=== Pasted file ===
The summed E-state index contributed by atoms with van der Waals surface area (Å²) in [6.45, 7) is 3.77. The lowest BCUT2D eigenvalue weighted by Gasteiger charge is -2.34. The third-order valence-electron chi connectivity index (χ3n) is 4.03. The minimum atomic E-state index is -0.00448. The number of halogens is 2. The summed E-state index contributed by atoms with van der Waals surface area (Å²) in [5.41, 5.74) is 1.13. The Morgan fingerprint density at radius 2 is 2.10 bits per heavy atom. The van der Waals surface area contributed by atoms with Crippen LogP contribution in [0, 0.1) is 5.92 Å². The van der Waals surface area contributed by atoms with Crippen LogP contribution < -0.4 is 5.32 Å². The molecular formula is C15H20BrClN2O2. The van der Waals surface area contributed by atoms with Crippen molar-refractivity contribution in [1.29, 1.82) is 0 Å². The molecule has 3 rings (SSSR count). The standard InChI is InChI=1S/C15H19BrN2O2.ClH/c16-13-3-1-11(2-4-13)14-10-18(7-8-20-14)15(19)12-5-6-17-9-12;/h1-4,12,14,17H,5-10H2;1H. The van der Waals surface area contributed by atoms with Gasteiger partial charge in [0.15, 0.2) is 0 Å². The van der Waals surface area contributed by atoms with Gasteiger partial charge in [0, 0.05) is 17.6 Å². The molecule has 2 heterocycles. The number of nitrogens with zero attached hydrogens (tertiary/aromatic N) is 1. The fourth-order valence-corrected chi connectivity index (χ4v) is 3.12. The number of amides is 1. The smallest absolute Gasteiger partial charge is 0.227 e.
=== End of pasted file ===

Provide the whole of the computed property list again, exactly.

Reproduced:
The summed E-state index contributed by atoms with van der Waals surface area (Å²) in [6.45, 7) is 3.77. The lowest BCUT2D eigenvalue weighted by Gasteiger charge is -2.34. The third-order valence-electron chi connectivity index (χ3n) is 4.03. The minimum atomic E-state index is -0.00448. The number of halogens is 2. The summed E-state index contributed by atoms with van der Waals surface area (Å²) in [5.41, 5.74) is 1.13. The Morgan fingerprint density at radius 2 is 2.10 bits per heavy atom. The van der Waals surface area contributed by atoms with Crippen LogP contribution in [0, 0.1) is 5.92 Å². The van der Waals surface area contributed by atoms with Crippen LogP contribution < -0.4 is 5.32 Å². The molecular formula is C15H20BrClN2O2. The van der Waals surface area contributed by atoms with Crippen molar-refractivity contribution in [1.29, 1.82) is 0 Å². The molecule has 3 rings (SSSR count). The standard InChI is InChI=1S/C15H19BrN2O2.ClH/c16-13-3-1-11(2-4-13)14-10-18(7-8-20-14)15(19)12-5-6-17-9-12;/h1-4,12,14,17H,5-10H2;1H. The van der Waals surface area contributed by atoms with Gasteiger partial charge in [0.15, 0.2) is 0 Å². The van der Waals surface area contributed by atoms with Gasteiger partial charge in [0, 0.05) is 17.6 Å². The molecule has 2 heterocycles. The number of nitrogens with zero attached hydrogens (tertiary/aromatic N) is 1. The fourth-order valence-corrected chi connectivity index (χ4v) is 3.12. The number of amides is 1. The smallest absolute Gasteiger partial charge is 0.227 e.